Published in loving memory of Frank Thomas, a man who loved golf and dedicated his life to helping those who played it.
I appreciate your knowledge and expertise. My question is about storing my golf balls over the winter. I leave my golf clubs and balls in my unheated garage. Since I live in Minnesota and the temperature often falls below zero, I’m wondering if my golf balls will be damaged by the cold. Does long-term exposure to below freezing and below zero temperatures during the winter have a noticeable impact on golf ball performance the next spring or summer?
First let me commiserate with you about the weather conditions, which are only conducive to thinking about, and not really getting out and playing golf. I hope my Q&As help a little while you are reviewing and trying to memorize your swing thoughts in the living room, or reading your copy of The Fundamentals of Putting and practising your putting on the carpet.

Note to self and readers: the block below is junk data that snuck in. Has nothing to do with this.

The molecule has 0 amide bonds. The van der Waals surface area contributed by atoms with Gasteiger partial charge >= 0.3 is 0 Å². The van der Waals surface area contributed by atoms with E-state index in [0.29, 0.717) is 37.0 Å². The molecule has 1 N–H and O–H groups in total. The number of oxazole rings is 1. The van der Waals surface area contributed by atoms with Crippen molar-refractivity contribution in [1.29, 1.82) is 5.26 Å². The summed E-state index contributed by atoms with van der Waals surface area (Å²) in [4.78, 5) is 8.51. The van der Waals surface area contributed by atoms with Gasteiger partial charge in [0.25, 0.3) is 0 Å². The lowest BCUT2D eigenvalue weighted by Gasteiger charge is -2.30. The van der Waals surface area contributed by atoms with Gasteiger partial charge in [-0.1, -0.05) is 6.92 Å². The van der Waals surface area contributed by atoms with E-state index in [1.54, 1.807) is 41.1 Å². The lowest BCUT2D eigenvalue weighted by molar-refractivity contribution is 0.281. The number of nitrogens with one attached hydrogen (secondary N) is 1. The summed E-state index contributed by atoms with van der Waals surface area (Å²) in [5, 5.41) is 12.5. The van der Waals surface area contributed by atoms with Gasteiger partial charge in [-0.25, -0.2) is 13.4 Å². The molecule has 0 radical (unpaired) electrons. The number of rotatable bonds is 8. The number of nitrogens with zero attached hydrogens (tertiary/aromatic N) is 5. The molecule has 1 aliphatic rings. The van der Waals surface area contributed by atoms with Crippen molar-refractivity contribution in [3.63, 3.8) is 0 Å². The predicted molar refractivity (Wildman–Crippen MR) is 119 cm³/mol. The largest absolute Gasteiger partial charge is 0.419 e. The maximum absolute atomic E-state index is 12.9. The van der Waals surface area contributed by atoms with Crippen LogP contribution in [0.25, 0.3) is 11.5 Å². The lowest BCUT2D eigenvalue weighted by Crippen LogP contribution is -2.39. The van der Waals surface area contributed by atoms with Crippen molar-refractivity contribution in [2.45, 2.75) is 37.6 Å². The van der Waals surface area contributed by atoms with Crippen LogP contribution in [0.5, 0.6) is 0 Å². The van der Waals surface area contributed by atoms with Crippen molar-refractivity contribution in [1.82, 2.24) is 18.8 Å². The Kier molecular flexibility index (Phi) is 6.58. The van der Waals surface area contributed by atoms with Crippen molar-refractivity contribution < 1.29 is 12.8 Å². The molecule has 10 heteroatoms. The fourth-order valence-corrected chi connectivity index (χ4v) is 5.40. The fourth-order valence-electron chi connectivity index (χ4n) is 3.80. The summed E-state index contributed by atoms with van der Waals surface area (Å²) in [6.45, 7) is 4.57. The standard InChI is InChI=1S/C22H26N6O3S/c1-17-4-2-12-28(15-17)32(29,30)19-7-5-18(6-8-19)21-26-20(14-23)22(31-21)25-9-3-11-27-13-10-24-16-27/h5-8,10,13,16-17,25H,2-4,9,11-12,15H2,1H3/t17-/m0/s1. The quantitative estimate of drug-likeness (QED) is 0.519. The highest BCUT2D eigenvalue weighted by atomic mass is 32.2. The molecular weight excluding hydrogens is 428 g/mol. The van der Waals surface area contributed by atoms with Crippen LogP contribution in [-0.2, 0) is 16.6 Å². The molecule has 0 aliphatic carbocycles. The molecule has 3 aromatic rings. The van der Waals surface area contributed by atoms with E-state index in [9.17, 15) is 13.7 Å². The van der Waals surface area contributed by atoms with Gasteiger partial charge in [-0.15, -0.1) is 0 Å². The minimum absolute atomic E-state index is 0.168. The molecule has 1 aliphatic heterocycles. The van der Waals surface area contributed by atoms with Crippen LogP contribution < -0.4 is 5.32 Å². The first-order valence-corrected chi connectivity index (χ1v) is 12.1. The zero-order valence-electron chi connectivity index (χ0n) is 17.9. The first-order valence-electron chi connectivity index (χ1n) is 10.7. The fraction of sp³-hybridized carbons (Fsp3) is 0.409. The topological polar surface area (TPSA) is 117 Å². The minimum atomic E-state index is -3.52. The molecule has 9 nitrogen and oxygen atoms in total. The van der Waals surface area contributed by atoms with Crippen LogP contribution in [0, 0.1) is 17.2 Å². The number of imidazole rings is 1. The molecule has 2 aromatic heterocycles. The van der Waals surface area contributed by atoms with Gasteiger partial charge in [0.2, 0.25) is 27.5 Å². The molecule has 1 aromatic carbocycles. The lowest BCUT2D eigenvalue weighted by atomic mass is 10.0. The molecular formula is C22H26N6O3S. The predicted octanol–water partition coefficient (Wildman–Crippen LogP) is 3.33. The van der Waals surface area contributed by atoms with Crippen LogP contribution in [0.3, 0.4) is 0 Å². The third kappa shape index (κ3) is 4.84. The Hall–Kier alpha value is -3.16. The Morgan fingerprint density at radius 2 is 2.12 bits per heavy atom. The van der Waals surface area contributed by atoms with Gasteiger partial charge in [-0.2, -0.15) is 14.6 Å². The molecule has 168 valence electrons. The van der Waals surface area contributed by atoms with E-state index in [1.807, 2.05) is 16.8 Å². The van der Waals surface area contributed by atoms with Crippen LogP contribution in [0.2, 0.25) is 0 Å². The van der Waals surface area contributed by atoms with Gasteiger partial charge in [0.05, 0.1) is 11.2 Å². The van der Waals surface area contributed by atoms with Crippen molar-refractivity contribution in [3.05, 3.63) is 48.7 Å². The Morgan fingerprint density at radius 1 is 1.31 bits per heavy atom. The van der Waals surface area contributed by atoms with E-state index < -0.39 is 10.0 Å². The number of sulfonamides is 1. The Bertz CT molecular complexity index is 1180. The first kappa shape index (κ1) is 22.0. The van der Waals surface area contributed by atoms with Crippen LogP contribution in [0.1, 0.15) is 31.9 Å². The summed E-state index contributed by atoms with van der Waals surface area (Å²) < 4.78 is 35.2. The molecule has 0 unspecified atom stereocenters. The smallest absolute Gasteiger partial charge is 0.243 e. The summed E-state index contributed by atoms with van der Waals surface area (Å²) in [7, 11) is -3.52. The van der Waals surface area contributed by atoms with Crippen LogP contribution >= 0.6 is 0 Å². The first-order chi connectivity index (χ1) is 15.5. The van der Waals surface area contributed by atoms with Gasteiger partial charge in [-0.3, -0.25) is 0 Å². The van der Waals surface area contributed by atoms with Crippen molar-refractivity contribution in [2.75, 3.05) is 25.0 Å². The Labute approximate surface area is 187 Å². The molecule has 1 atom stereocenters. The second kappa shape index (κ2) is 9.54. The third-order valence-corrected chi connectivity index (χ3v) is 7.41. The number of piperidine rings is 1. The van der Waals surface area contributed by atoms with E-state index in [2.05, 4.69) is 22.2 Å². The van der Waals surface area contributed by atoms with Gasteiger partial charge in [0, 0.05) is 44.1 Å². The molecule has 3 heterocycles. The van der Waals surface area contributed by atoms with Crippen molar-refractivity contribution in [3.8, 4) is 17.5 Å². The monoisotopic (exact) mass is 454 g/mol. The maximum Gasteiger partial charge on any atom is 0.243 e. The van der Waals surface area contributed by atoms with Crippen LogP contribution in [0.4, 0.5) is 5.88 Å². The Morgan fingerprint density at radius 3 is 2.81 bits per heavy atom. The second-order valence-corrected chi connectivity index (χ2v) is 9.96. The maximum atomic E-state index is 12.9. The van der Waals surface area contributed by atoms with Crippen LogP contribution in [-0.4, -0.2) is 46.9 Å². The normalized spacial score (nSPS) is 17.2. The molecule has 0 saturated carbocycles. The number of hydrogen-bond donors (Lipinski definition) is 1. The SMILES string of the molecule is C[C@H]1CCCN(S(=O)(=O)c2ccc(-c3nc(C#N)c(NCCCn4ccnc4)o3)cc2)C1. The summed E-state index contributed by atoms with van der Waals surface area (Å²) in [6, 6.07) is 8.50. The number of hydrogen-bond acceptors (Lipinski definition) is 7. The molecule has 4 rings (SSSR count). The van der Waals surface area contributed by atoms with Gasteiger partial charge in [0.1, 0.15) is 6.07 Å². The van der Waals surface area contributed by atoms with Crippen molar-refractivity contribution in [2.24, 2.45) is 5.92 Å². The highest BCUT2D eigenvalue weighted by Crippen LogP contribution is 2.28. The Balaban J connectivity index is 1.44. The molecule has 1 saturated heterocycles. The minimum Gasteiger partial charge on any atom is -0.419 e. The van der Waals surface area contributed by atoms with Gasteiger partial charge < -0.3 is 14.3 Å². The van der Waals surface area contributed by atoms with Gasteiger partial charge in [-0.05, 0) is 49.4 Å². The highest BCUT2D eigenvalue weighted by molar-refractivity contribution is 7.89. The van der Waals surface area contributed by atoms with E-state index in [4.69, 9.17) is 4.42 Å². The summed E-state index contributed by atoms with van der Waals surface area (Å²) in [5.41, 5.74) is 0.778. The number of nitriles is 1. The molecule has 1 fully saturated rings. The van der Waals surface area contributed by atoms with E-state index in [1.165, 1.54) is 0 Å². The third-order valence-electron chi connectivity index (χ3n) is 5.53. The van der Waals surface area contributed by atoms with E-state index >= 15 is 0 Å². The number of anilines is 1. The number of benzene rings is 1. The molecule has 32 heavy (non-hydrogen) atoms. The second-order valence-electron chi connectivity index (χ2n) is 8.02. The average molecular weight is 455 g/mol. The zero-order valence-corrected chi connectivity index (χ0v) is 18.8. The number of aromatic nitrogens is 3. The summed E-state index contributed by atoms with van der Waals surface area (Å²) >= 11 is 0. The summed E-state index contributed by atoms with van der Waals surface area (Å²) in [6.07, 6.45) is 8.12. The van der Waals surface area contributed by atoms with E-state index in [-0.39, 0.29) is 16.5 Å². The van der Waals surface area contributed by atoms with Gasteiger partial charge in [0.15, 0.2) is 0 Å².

It is not a good idea to leave your golf balls or your clubs in sub-zero temperatures if you have an option not to do so. Move them into your basement or the den if your wife will let you.
These very cold conditions should not have a detrimental affect on the long-term performance properties of the balls as long as you bring them back to room temperature slowly.
It is certainly not a good idea to hit a ball when it is at freezing temperatures, because this will not only cause damage to the ball but probably the club as well, never mind the potential damage to your body if you are not warmed up properly.
Don’t try to warm these balls quickly by using any method that exposes the surface of the ball to higher temperatures than you can personally stand. High temperatures may affect the covers of golf balls and if it is an “ionomer” cover the softening of the cover will potentially deform the dimple shape and significantly affect the aerodynamics of a ball.
The dimple shape, size, number, and configuration on the surface of the ball are what make the ball fly as far as it does. Without dimples or badly distorted dimples, the ball will not perform very well at all.A smooth ball will only fly about 130 yards compared to 260 yards for a ball with dimples hit with the same launch conditions. So don’t expose your golf balls to high temperatures similar to those in the trunk of a car in Phoenix AZ in mid summer (150 degrees F or so) and don’t hit a frozen ball.
Storing your equipment at really cold temperatures will not make it very happy and you know what unhappy equipment does.